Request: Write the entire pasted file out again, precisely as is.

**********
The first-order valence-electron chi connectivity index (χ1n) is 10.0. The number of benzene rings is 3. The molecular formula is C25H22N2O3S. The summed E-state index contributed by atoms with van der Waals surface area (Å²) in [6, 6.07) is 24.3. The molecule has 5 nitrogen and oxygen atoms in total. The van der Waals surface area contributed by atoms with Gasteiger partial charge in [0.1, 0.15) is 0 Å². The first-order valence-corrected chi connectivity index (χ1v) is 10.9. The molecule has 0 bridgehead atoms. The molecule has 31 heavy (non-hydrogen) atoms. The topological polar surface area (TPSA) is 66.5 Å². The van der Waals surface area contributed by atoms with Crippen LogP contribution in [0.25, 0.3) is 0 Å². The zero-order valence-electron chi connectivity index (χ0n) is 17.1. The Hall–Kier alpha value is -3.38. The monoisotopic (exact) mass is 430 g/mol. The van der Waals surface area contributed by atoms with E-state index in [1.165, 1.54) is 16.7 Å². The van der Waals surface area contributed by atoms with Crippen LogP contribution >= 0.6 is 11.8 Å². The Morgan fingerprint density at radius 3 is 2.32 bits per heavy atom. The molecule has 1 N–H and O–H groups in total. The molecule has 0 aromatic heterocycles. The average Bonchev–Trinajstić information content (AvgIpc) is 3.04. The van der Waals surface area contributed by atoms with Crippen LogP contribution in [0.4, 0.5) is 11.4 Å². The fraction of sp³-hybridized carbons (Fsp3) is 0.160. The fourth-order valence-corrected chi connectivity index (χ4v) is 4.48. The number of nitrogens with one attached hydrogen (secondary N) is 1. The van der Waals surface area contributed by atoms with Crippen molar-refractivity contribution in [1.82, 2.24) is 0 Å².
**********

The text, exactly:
The first-order valence-electron chi connectivity index (χ1n) is 10.0. The number of benzene rings is 3. The molecular formula is C25H22N2O3S. The summed E-state index contributed by atoms with van der Waals surface area (Å²) in [6, 6.07) is 24.3. The molecule has 5 nitrogen and oxygen atoms in total. The van der Waals surface area contributed by atoms with Gasteiger partial charge in [0.1, 0.15) is 0 Å². The first-order valence-corrected chi connectivity index (χ1v) is 10.9. The molecule has 0 bridgehead atoms. The molecule has 31 heavy (non-hydrogen) atoms. The topological polar surface area (TPSA) is 66.5 Å². The van der Waals surface area contributed by atoms with Crippen LogP contribution in [0.25, 0.3) is 0 Å². The zero-order valence-electron chi connectivity index (χ0n) is 17.1. The Hall–Kier alpha value is -3.38. The monoisotopic (exact) mass is 430 g/mol. The van der Waals surface area contributed by atoms with E-state index in [1.165, 1.54) is 16.7 Å². The van der Waals surface area contributed by atoms with Crippen LogP contribution >= 0.6 is 11.8 Å². The Morgan fingerprint density at radius 3 is 2.32 bits per heavy atom. The molecule has 1 N–H and O–H groups in total. The molecule has 0 aromatic heterocycles. The average Bonchev–Trinajstić information content (AvgIpc) is 3.04. The van der Waals surface area contributed by atoms with Crippen LogP contribution in [0.4, 0.5) is 11.4 Å². The fraction of sp³-hybridized carbons (Fsp3) is 0.160. The fourth-order valence-corrected chi connectivity index (χ4v) is 4.48. The number of nitrogens with one attached hydrogen (secondary N) is 1. The van der Waals surface area contributed by atoms with Crippen molar-refractivity contribution in [1.82, 2.24) is 0 Å².